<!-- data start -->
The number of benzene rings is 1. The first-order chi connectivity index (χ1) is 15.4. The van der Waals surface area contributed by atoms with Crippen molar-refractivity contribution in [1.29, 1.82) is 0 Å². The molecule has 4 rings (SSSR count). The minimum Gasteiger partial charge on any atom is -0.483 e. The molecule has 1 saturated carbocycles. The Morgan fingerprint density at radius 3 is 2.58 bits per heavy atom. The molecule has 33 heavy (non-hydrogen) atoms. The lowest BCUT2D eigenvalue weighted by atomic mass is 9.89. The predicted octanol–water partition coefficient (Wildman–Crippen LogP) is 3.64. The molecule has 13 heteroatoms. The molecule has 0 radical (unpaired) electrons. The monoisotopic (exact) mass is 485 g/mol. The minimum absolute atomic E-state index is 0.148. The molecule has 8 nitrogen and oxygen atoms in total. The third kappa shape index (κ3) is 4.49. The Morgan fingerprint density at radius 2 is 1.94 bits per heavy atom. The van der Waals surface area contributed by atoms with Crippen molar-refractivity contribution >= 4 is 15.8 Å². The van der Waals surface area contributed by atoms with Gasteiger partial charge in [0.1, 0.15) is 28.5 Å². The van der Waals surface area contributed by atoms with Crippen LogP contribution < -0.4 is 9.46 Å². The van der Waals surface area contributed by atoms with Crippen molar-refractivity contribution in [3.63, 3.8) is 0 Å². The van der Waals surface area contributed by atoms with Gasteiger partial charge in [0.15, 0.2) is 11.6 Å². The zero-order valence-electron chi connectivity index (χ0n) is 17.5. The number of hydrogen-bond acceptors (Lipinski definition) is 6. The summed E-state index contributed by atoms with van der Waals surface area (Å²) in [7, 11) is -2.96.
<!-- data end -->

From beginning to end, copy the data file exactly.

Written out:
The number of benzene rings is 1. The first-order chi connectivity index (χ1) is 15.4. The van der Waals surface area contributed by atoms with Crippen molar-refractivity contribution in [1.29, 1.82) is 0 Å². The molecule has 4 rings (SSSR count). The minimum Gasteiger partial charge on any atom is -0.483 e. The molecule has 1 saturated carbocycles. The Morgan fingerprint density at radius 3 is 2.58 bits per heavy atom. The molecule has 33 heavy (non-hydrogen) atoms. The lowest BCUT2D eigenvalue weighted by atomic mass is 9.89. The predicted octanol–water partition coefficient (Wildman–Crippen LogP) is 3.64. The molecule has 13 heteroatoms. The molecule has 0 radical (unpaired) electrons. The monoisotopic (exact) mass is 485 g/mol. The minimum absolute atomic E-state index is 0.148. The molecule has 8 nitrogen and oxygen atoms in total. The third kappa shape index (κ3) is 4.49. The Morgan fingerprint density at radius 2 is 1.94 bits per heavy atom. The van der Waals surface area contributed by atoms with Crippen molar-refractivity contribution >= 4 is 15.8 Å². The van der Waals surface area contributed by atoms with Gasteiger partial charge in [0.1, 0.15) is 28.5 Å². The van der Waals surface area contributed by atoms with Crippen LogP contribution < -0.4 is 9.46 Å². The van der Waals surface area contributed by atoms with Crippen molar-refractivity contribution in [3.63, 3.8) is 0 Å². The van der Waals surface area contributed by atoms with Gasteiger partial charge in [0.15, 0.2) is 11.6 Å². The zero-order valence-electron chi connectivity index (χ0n) is 17.5. The number of hydrogen-bond acceptors (Lipinski definition) is 6. The summed E-state index contributed by atoms with van der Waals surface area (Å²) in [7, 11) is -2.96.